By Hoyt Houchen
Question: Would you please explain Mark 9:38-40 and Luke 9:49,50? Christ said “not to hinder” yet many denominations do and claim many things in the name of Christ.
Reply: The account in Mark 9:38-40 is as follows: “John said unto him, Teacher, we saw one casting out demons in thy name; and we forbade him, because he followed not us. But Jesus said, Forbid him not: for there is no man who shall do a mighty work in my name, and be able to speak evil of me.” The incident as recorded by Mark is developed a little more fully than that of Luke; but they are parallel accounts, so the wording is about the same.
Neither this passage nor any other Bible passage justifies denominationalism. In our text, we see a man who was casting out demons in the name of Christ. John and the other disciples had forbidden him because he was not following with them, but was independent of the group. However, Jesus said, “Forbid him not: for he that is not against you is for you” (Lk.9:50).
The explanation of this passage is found in the expression “in thy name.” This man was casting out demons in the name of Jesus. He was doing what Jesus authorized; thus, this was not the reason that John and the other disciples forbade the man. They did not forbid him because he was casting out demons in the name of Christ, but because “he followeth not with us.” This was their reason. Simply because this man was working apart from the disciples did not make his work unauthorized. His work was sanctioned, even though he was unknown to John and the other disciples. This is why Jesus encouraged the man’s work. Brethren today may be separated by thousands of miles and may be unknown to one another; but if they are all doing the Lord’s work, the Lord endorses them. It is refreshing to meet brethren in distant fields who are doing what the New Testament authorizes them to do.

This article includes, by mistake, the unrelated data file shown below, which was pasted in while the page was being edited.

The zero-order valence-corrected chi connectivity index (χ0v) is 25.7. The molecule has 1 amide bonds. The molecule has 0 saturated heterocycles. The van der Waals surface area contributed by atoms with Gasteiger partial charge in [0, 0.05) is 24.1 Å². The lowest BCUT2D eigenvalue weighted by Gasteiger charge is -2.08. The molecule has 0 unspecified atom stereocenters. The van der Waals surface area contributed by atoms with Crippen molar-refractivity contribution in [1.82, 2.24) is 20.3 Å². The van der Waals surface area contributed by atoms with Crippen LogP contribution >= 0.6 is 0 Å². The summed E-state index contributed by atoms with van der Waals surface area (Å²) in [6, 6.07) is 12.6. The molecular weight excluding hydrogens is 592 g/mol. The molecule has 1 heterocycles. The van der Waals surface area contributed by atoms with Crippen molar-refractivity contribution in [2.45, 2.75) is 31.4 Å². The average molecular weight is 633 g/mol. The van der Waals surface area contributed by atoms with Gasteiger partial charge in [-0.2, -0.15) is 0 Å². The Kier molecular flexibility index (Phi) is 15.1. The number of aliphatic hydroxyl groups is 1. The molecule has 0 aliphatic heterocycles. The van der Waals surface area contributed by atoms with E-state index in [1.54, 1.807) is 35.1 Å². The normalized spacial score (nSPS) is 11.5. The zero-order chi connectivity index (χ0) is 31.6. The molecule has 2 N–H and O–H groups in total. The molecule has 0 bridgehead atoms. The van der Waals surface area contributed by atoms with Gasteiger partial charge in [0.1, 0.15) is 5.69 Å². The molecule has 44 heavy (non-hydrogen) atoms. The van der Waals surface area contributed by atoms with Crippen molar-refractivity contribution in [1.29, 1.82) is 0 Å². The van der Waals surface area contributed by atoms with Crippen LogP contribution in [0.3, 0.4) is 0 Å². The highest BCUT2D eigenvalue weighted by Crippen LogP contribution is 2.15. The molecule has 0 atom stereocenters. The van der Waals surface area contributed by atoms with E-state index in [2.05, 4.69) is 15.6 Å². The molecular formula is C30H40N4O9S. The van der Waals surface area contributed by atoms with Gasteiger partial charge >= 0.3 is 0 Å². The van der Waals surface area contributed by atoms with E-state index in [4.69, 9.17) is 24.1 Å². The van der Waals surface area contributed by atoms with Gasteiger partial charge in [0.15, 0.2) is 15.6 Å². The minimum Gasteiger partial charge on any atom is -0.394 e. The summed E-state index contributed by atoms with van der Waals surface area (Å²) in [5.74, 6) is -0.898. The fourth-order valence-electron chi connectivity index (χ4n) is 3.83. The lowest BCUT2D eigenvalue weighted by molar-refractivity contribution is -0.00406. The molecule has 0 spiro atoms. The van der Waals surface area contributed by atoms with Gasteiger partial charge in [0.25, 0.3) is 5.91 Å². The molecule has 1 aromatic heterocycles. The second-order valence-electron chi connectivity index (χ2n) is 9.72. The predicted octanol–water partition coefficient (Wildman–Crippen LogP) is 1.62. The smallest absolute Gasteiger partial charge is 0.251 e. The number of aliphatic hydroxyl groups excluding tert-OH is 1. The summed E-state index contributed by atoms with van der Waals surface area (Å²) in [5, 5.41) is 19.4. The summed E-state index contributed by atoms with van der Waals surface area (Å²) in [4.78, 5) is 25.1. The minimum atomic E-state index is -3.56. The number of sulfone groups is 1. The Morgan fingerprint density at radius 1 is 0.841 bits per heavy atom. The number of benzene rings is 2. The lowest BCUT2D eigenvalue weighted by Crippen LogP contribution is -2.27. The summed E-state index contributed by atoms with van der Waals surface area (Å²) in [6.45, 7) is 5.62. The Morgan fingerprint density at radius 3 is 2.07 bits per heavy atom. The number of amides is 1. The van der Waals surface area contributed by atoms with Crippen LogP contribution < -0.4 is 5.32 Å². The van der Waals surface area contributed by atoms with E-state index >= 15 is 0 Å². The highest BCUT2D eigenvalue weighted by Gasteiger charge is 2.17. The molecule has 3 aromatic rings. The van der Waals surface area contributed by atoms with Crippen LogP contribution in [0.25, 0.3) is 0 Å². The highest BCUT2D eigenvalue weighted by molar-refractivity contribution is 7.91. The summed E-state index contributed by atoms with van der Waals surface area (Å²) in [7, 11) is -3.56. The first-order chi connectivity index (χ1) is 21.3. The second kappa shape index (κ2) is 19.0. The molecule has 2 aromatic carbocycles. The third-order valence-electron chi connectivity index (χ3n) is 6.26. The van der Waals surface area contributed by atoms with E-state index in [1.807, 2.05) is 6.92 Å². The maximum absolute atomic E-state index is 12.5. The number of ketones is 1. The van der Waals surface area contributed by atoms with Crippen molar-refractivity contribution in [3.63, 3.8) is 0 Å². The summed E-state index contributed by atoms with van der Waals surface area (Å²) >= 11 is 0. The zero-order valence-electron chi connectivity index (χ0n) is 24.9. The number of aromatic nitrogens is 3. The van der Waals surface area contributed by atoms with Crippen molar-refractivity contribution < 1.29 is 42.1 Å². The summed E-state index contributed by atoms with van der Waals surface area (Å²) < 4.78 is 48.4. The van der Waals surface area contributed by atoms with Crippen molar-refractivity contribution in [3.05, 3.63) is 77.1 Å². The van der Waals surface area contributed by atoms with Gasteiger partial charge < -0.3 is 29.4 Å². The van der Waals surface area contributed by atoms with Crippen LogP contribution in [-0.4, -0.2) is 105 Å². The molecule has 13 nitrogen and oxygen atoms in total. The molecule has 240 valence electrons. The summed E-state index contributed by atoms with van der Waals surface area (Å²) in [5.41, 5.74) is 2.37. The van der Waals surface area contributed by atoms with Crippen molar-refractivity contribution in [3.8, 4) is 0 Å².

“In the name of the Lord” means by the Lord’s authority but we should carefully note that all who claim to be doing their work in the name of the Lord are not doing so. The Scriptures alone must determine this. Those who sprinkle and pour water, claiming it to be baptism, or who use mechanical instruments in worship, are not doing these things in the name of the Lord even though they claim to be. The man whom John was forbidding was not in that category; he was working in harmony with the Lord’s will. Anyone should be encouraged to do this.
It is only right and proper to forbid a person to act if his action is wrong. For instance, the mouths of false teachers should be stopped (Tit. 1:10, 11). But on the other hand, if we find those who are acting in accord with the teaching of God’s word, they should be encouraged. We are not to forbid people’s actions only upon the basis that they are unknown to us and not in our own particular circle of activity. This is the mistake John and the other disciples made – “he followeth not with us.” Although denominationalism may teach and practice some things which are scriptural, it promotes division and its very existence is the antithesis of the unity for which Jesus prayed (Jn.17:20,21) and for which Paul wrote (1 Cor. 1:10). Denominationalism does not exist “in the name of Christ,” and therefore it is without divine sanction.
Guardian of Truth XXVIII: 17, p. 522
September 6, 1984